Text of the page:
02 November 2006

Rosemary Watts, who died on 26 May, aged 58, was the foremost expert on church tourism in England, and its most eloquent exponent. A regular correspondent in the Church Times, in the last eight years of her life she carved out a singular reputation as a champion of open churches.

While living at Hethersett in Norfolk, she seized the opportunity to promote church-visiting with vision and energy, and set up Norfolk Church Tours. In 1998, with Ely diocese, she created a number of trails as Church Trails Officer, and launched them with the help of Andrew Lloyd Webber and Prince Charles.

In 1999, she moved to Lincoln diocese as Church Tourism Officer, developing the Treasures of Lincolnshire open-churches project, and launching the Divine Tranquillity holidays. In 2002, she invented the Cascade Project, creating a comprehensive scheme to bring visitors to churches both small and large in Lincolnshire.

At the same time, she was also Secretary to the National Churches Tourism Group, and helped to navigate its transformation into the Church Tourism Association. As its press officer, she was vigilant for opportunities to support and promote church tourism in the UK and the United States.

Rosemary continued the association with Lord Lloyd Webber, actively supporting the work of the Open Churches Trust in its road-shows across the UK.

Born Rosemary Jane Kynch, she began her religious life as a Methodist, but spent the greater part as an Anglican, eventually becoming a Reader, then returning to Methodism as a lay preacher on the plan in the last year of her life. She studied mathematics at Birmingham University, and later took a part-time theology degree.

Her strong spiritual yearnings led her to both a charismatic and sacramental religious life, active in every church of which she was a member, offering, too, her musical abilities as an accomplished organist. Rosemary married Peter Watts, and they had three children. Yet Rosemary was also acquainted with the dark ways of the spirit, something she wrestled with all her life.

Rosemary understood well the part that our churches can play in our national life, in a spiritual awakening, as a source of understanding our history, and as a means of social and economic regeneration. Yet for her it was not the dry story of old stones: it was the inspirational truth that church buildings are our greatest resource for mission, the sharing of the truths of the gospel with the world.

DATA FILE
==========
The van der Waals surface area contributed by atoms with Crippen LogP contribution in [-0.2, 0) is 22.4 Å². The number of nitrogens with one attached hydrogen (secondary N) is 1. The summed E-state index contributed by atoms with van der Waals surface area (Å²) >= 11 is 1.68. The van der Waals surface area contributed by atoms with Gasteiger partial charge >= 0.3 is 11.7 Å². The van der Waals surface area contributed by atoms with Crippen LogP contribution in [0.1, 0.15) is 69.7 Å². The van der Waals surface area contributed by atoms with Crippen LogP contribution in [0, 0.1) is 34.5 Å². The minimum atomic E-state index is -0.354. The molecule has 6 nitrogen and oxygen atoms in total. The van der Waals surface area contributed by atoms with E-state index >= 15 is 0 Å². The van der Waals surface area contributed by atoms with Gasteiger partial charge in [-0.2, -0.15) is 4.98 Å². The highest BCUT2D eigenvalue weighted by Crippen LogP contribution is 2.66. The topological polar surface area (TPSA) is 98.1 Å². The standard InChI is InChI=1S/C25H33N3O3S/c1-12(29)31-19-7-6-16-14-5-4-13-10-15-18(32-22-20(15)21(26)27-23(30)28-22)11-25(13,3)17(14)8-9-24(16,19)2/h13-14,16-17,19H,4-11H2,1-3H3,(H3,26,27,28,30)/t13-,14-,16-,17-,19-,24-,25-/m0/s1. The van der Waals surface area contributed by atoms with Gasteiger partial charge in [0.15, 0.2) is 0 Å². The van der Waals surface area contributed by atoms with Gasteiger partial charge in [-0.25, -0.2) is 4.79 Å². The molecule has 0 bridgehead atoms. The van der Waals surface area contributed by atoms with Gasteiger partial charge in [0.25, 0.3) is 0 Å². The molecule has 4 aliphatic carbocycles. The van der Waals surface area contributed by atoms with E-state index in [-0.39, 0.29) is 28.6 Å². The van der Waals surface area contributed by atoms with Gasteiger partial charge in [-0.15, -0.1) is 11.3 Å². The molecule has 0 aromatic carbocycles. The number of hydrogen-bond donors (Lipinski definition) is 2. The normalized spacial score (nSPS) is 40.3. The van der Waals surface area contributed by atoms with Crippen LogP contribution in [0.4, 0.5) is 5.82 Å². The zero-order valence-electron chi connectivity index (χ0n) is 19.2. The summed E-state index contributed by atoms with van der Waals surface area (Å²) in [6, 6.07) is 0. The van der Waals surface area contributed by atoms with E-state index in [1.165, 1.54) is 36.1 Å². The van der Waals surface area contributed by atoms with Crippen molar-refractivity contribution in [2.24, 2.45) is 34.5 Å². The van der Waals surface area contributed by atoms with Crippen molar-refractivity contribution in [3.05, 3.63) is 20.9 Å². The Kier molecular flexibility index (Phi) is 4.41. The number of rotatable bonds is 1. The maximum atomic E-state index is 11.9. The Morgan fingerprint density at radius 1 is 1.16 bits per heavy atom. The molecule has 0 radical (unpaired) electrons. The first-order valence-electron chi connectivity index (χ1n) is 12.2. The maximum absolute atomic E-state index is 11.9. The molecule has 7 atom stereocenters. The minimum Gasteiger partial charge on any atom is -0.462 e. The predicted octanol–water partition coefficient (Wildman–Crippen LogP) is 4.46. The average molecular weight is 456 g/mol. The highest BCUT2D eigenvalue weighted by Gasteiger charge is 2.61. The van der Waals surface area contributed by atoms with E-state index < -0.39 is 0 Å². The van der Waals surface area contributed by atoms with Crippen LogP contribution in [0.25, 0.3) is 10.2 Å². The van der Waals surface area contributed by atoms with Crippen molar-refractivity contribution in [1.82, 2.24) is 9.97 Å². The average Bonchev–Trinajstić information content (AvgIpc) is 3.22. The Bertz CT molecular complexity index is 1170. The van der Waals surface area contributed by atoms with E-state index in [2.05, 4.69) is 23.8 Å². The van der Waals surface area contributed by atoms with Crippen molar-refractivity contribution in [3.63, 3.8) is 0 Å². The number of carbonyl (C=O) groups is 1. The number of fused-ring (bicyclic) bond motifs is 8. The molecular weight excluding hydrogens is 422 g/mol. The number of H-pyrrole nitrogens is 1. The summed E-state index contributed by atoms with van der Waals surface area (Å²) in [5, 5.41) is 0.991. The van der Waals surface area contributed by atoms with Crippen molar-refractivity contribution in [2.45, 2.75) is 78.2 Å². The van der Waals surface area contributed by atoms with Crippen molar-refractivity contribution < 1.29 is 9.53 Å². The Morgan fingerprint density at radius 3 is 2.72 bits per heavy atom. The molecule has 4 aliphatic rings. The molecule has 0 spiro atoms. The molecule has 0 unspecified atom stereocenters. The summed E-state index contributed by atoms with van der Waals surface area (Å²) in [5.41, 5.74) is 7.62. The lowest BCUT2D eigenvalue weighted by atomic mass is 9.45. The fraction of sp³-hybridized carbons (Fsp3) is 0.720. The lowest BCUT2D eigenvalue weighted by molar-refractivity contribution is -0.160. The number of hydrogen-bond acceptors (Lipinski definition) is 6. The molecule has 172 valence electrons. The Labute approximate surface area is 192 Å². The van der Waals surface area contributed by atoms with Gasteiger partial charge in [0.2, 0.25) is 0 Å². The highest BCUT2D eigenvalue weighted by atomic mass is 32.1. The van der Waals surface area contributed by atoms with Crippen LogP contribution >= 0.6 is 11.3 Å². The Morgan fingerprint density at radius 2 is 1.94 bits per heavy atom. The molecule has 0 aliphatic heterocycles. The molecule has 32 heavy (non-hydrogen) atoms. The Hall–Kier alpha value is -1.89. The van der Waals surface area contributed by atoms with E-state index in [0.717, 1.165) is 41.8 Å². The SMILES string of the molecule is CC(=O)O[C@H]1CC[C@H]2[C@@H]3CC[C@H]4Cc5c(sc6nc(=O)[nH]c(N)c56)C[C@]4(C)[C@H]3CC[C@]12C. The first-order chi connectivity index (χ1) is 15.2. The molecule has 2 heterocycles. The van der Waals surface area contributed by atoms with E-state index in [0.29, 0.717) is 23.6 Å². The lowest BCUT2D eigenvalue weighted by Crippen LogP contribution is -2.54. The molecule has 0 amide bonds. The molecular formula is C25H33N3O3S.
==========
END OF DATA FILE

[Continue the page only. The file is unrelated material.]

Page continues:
She would tell, with some humour, of an encounter with a churchwarden, to whom she was trying to communicate the vision, on the matter of key notices, when the churchwarden said in genuine horror: "But we'd have to give the key to people we don't know." She would go on to say, "But that is exactly the commission every Christian has been given: to 'go into all the world'."

Rosemary's great legacy is her theological grasp of why we should open our churches to the visitor. Nothing would galvanise her more to action than hearing the church spoken of as "my church" or to see a sign proclaiming "Welcome to our church." Her deep theological understanding interplayed with her marketing know-how, and she was as affirming of the humble chapel seeking to witness to the gospel as she was of the numinous ancient churches like Boston Stump and Stow Minster.

Those of us who knew her personally have been blessed by the way she both fought and faced up to cancer. Her profound faith in the God whose gift of eternal life necessarily involves suffering and death was the rock on which she lived and died.

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